The phrase “building blocks of music” can refer to rhythm, melody, dynamics, or any other fundamental characteristic of a musical work. Rarely, however, does that phrase mean actual blocks—Lego blocks, to be more exact.
At Miller Theatre on Thursday, composer Du Yun and the International Contemporary Ensemble performed a retrospective of Du Yun’s work that featured Lego 1-5, five solo works played by the ensemble musicians standing on actual blocks around the stage. The second half of the program featured two pieces by Du Yun with larger orchestrations. Du Yun has previously won the Pulitzer Prize for her opera “Angel’s Bone.”
Du Yun, who is a founding member of the ensemble, wrote some of the solos for the ensemble’s musicians. The composer and the musicians, prior to this concert, had already worked on these pieces together for a number of years, learning how the piece and performances mature over time. Du Yun and the ensemble are so close that in their early days working together, she even used to sleep on their couches overnight.
The concert began with “An Empty Garlic,” performed by flutist Claire Chase. Quiet, breathy, and ethereal, the program painted it as a “quiet memoriam for a beloved friend.” Du Yun based the piece on the sarabande from Bach’s “Partita in A Minor” and one of Rumi’s poems.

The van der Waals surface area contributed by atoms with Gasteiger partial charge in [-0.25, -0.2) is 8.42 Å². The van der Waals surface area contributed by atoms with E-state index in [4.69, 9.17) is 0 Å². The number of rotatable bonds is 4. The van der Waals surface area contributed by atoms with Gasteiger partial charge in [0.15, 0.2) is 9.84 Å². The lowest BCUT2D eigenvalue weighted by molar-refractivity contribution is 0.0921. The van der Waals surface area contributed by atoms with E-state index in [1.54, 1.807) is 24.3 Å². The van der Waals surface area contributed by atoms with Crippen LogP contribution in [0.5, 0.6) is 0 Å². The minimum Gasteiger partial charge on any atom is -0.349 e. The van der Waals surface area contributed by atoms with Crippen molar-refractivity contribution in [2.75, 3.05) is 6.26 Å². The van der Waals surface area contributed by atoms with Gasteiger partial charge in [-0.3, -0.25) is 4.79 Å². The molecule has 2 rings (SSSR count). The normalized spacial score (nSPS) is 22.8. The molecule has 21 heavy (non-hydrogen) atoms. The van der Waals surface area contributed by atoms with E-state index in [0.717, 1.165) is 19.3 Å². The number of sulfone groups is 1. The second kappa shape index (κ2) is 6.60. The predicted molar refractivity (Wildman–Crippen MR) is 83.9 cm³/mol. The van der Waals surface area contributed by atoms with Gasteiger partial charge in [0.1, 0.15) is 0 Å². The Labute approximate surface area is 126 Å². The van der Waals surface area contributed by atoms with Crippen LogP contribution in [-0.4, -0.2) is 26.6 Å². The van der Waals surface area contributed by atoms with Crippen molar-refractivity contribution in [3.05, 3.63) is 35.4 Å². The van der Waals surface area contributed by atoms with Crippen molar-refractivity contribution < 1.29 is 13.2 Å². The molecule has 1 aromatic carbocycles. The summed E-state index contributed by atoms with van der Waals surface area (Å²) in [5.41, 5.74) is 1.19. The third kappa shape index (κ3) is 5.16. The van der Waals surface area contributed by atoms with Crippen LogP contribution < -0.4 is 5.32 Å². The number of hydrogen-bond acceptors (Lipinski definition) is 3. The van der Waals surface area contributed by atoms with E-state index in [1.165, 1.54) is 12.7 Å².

Each of the Lego solos flowed seamlessly into the other, allowing one piece to build upon the one before, like Lego blocks. “An Empty Garlic” became “Ixtab, 10pm”, a bassoon piece that gave the soloist room to improvise against pre-recorded organ music and Icelandic folk tunes.
All the pieces used instruments unconventionally. Du Yun attributes this creativity to the ensemble. Because she has been working with the group for so long, she knows that a saxophone can turn into a percussion instrument, a bassoon does not need a reed to make sounds, and that an entire orchestra can play music using only their voice boxes.
Many of the works featured, including a violin solo based on Vedic Sanskrit texts and a cello piece based on the zinc oxide found in women’s cosmetics, highlighted Du Yun’s artistic process that seeks to alter existing ideas and traditions, never quite tearing them down but rather building upon them.
The program notes attributed Du Yun’s passion for taking the traditional, be it Chinese opera or Bach, and repurposing it into something different to her immigrant identity. “What counts as familiar is always relative” when one is an immigrant. This idea infused the entire performance, right down to Du Yun’s costume for the evening, which resembled costumes usually seen in Chinese opera, but upon closer inspection, actually featured the entire female reproductive system on the sash across her waist.
The concert ended with “Impeccable Quake,” which the ensemble opened by whispering and concluded with a final scream. This piece, which Du Yun started as an undergraduate at Oberlin, is perhaps a good metaphor for Du Yun’s own journey.